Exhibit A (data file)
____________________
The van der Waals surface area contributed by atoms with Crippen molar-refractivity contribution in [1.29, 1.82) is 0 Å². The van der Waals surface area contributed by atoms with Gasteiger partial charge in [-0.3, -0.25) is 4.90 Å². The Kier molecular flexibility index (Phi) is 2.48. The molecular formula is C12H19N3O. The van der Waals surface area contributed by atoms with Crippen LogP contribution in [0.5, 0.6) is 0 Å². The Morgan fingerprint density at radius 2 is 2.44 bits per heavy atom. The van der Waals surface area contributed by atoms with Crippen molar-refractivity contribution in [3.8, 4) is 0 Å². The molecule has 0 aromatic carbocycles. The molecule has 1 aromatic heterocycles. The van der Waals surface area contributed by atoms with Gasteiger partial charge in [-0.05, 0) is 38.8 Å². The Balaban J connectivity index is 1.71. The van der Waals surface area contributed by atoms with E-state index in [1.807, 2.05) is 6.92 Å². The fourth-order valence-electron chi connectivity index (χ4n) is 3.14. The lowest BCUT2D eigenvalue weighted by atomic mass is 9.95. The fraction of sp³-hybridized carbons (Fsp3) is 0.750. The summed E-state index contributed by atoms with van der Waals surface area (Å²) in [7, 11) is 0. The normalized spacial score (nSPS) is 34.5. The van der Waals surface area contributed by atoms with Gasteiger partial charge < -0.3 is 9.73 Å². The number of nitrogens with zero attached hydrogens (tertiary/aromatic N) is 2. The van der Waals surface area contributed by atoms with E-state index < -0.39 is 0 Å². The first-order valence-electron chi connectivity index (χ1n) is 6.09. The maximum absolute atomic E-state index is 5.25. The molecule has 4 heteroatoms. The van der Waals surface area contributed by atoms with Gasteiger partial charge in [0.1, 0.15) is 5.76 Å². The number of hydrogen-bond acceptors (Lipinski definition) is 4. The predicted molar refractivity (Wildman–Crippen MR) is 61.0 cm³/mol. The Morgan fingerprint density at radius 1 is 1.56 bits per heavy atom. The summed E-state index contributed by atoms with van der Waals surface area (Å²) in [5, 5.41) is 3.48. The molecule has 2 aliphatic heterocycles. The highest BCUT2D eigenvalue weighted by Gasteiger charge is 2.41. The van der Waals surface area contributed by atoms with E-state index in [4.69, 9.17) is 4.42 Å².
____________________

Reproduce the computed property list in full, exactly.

The van der Waals surface area contributed by atoms with Crippen molar-refractivity contribution in [1.29, 1.82) is 0 Å². The van der Waals surface area contributed by atoms with Gasteiger partial charge in [-0.3, -0.25) is 4.90 Å². The Kier molecular flexibility index (Phi) is 2.48. The molecular formula is C12H19N3O. The van der Waals surface area contributed by atoms with Crippen LogP contribution in [0.5, 0.6) is 0 Å². The Morgan fingerprint density at radius 2 is 2.44 bits per heavy atom. The van der Waals surface area contributed by atoms with Crippen molar-refractivity contribution in [3.8, 4) is 0 Å². The molecule has 0 aromatic carbocycles. The molecule has 1 aromatic heterocycles. The van der Waals surface area contributed by atoms with Gasteiger partial charge in [-0.05, 0) is 38.8 Å². The Balaban J connectivity index is 1.71. The van der Waals surface area contributed by atoms with E-state index in [1.807, 2.05) is 6.92 Å². The fourth-order valence-electron chi connectivity index (χ4n) is 3.14. The lowest BCUT2D eigenvalue weighted by atomic mass is 9.95. The fraction of sp³-hybridized carbons (Fsp3) is 0.750. The summed E-state index contributed by atoms with van der Waals surface area (Å²) in [7, 11) is 0. The normalized spacial score (nSPS) is 34.5. The van der Waals surface area contributed by atoms with Gasteiger partial charge < -0.3 is 9.73 Å². The number of nitrogens with zero attached hydrogens (tertiary/aromatic N) is 2. The van der Waals surface area contributed by atoms with E-state index < -0.39 is 0 Å². The first-order valence-electron chi connectivity index (χ1n) is 6.09. The maximum absolute atomic E-state index is 5.25. The molecule has 4 heteroatoms. The van der Waals surface area contributed by atoms with Gasteiger partial charge in [0.1, 0.15) is 5.76 Å². The number of hydrogen-bond acceptors (Lipinski definition) is 4. The predicted molar refractivity (Wildman–Crippen MR) is 61.0 cm³/mol. The Morgan fingerprint density at radius 1 is 1.56 bits per heavy atom. The summed E-state index contributed by atoms with van der Waals surface area (Å²) in [5, 5.41) is 3.48. The molecule has 2 aliphatic heterocycles. The highest BCUT2D eigenvalue weighted by Gasteiger charge is 2.41. The van der Waals surface area contributed by atoms with E-state index in [4.69, 9.17) is 4.42 Å².